The Garda National Immigration Bureau (GNIB) has requested that students do not attend its offices at Burgh Quay in Dublin City Centre citing an inability to process the number of applications it is currently dealing with. International students from outside the EU are required to register as resident in Ireland with the service if the duration of their stay will exceed 90 days, a timeframe which covers less than the duration of a single semester.
Affected students were informed by email from UCD International on September 29th that they would be turned away by the GNIB as “all evening registration appointments with the GNIB taking place after September 30th have been cancelled until further notice.” This was followed by further emails on October 2nd, 6th, and 7th. The October 2nd communication informed students that a meeting had been arranged between UCD international and the GNIB for the same day as well as requesting that those affected make no further effort to contact the international office as the issue was out of their control.
A number of continuing students have had their permission to reside expire as permits are issued for one year only and must be renewed on an annual basis. These students were informed that they “will not be expelled from the country” as the issue is due to a fault in the GNIB’s applications system.
The backlog will affect students of all Dublin universities, with a statement issued by the GNIB on September 28th attributing the bottleneck to the “Approx[imately] 30,000 non EEA students who arrive in the State to take up educational opportunities [that] are required under law to register within 90 days of coming here. The vast majority of these arrive in the autumn and are in addition to the normal workload which is dealt with throughout the year without any difficulties.” Similar circulars were issued to students of Trinity College Dublin (TCD) and Dublin City University (DCU) on the same day as UCD students were initially informed.
Speaking on condition of anonymity, students currently studying in a number of faculties including arts and science explained that the difficulties in registering are nothing new. “Last year, we spent 13 hours queuing outside the GNIB offices. This year, we intended to arrive at 3am to queue for an appointment because a classmate arrived at 5am last week to find that there were already 200 people ahead of him. But now we’ve just been told not to show up at all.” One of the students added that she felt the annual renewal process was a waste of both time and resources as many of those students queuing remain in Ireland for the duration of their courses, a minimum of three years.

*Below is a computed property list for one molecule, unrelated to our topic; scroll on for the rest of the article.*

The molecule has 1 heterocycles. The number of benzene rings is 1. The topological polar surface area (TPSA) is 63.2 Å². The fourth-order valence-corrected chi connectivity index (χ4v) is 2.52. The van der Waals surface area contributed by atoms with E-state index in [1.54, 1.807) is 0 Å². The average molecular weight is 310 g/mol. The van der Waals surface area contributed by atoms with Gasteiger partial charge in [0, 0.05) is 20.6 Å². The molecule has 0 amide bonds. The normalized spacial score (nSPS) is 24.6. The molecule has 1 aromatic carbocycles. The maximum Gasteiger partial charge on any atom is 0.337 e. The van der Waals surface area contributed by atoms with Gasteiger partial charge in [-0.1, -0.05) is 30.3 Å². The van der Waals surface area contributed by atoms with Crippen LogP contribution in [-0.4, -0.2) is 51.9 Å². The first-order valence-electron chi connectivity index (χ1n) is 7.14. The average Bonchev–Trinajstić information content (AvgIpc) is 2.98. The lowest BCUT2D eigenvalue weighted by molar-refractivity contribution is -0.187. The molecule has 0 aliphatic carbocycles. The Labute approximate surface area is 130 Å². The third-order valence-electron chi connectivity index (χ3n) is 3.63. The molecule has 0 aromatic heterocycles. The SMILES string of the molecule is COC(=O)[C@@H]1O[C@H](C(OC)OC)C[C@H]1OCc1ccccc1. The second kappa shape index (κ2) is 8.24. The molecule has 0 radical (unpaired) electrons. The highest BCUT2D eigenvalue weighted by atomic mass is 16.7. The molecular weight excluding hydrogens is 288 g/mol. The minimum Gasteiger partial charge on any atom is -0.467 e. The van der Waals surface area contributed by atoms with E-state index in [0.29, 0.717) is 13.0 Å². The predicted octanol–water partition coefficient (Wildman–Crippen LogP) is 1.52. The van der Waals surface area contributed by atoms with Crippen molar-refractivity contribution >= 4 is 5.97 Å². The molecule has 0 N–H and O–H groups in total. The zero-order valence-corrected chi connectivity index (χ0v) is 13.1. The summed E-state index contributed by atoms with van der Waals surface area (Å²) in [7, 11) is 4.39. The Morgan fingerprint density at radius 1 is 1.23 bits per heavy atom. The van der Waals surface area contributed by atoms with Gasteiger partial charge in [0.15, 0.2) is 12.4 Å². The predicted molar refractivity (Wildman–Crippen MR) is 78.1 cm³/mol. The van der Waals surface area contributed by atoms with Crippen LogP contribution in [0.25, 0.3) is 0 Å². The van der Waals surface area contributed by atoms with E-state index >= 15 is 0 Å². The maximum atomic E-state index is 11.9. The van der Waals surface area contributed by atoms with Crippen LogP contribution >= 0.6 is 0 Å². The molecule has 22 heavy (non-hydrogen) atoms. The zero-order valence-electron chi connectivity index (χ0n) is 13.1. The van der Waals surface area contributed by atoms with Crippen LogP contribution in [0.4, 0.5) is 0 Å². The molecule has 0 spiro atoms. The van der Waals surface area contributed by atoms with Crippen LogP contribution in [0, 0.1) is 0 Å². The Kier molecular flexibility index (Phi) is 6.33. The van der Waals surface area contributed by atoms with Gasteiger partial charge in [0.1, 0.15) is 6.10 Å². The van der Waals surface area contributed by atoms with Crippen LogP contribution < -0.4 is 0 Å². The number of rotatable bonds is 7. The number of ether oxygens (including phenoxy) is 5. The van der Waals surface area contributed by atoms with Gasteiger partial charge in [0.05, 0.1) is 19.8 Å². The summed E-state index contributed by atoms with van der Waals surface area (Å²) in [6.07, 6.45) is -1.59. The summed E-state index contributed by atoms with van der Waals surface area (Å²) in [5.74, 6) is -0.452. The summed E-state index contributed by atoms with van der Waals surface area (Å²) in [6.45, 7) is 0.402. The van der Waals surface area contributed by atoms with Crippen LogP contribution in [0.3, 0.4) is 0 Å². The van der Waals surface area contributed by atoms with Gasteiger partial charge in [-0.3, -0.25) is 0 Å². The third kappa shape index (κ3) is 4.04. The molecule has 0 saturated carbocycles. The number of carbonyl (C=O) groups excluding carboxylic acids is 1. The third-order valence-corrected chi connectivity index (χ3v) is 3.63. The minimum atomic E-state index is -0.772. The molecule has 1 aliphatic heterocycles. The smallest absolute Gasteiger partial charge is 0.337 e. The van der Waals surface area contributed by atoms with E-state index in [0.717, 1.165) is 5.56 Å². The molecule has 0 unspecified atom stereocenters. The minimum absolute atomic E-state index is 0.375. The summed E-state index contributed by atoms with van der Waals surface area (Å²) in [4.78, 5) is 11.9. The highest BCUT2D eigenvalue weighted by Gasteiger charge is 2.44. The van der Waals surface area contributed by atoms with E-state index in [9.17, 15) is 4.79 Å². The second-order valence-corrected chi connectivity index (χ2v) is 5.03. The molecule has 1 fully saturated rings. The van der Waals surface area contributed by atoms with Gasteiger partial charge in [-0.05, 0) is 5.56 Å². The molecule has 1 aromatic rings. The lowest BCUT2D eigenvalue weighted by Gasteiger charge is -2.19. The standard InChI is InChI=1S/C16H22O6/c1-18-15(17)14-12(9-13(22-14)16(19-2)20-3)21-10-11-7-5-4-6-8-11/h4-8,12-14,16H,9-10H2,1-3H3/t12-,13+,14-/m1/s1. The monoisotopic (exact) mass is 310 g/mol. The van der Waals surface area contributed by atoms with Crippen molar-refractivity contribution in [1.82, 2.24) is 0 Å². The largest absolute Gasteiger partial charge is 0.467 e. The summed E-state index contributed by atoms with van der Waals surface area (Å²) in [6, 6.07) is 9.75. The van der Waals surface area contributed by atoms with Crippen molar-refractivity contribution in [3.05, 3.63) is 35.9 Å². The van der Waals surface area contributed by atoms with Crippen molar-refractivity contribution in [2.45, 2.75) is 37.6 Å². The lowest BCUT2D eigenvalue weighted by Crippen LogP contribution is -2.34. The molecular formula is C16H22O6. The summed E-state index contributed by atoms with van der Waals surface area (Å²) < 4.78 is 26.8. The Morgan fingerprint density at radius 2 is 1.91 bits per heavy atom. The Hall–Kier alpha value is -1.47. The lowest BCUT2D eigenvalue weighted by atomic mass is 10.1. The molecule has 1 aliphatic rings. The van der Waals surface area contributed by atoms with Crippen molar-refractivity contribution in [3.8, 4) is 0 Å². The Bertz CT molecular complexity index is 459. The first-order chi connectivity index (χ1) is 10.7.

Permits are issued at a cost of €300, with no reduction for students who are required to demonstrate that they have been accepted to a course at a certified higher education institution, that they have paid the full cost of their fees for the year, and that they have sufficient funds to support themselves through the duration of their studies; a minimum of €7000 for each year. These are in addition to a number of other prerequisites. International students’ fees are not subsidised as is the case with Irish and EU based students, and begin at a cost of €14,850.
While affected students have been informed that they will not be penalised for staying over the duration of their residency permits. Though they are unable to leave the state as they may not be permitted re-entry. This has placed the travel plans of international students in jeopardy. Some of had intended to travel in order to experience more of Europe, however a number expressed deep concern as they had arranged to attend interviews for master’s courses, internships and placements in other countries which they may now be unable to attend.
Registration is a necessity in order to obtain a Personal Public Service Number (PPSN), which students require in order to gain employment and access services offered by the state. This places those students who are not residing in Ireland but are unregistered in a difficult position, as the option of working up to 20 hours per week to assist in supporting them through their studies is now unavailable to them.
Staff have also been impacted by the slowdown, though they are being processed in the regular fashion, which entails queueing from the early hours of the morning.
Speaking to the College Tribune earlier in the semester, Professor Ben Tonra of the School of Politics and International Relations (SPIRe) expressed his frustration at the circumstances. The School experienced difficulty at the beginning of the semester as it had a number of students studying on funded programmes who were unable to begin their studies on time due to their inability to obtain a visa. Professor Tonra spoke of a “deafening silence” from the Department of Justice which is detracting from the ability of the university “to be taken seriously as a provider of education as an export business.”
Seán O’Reilly, Editor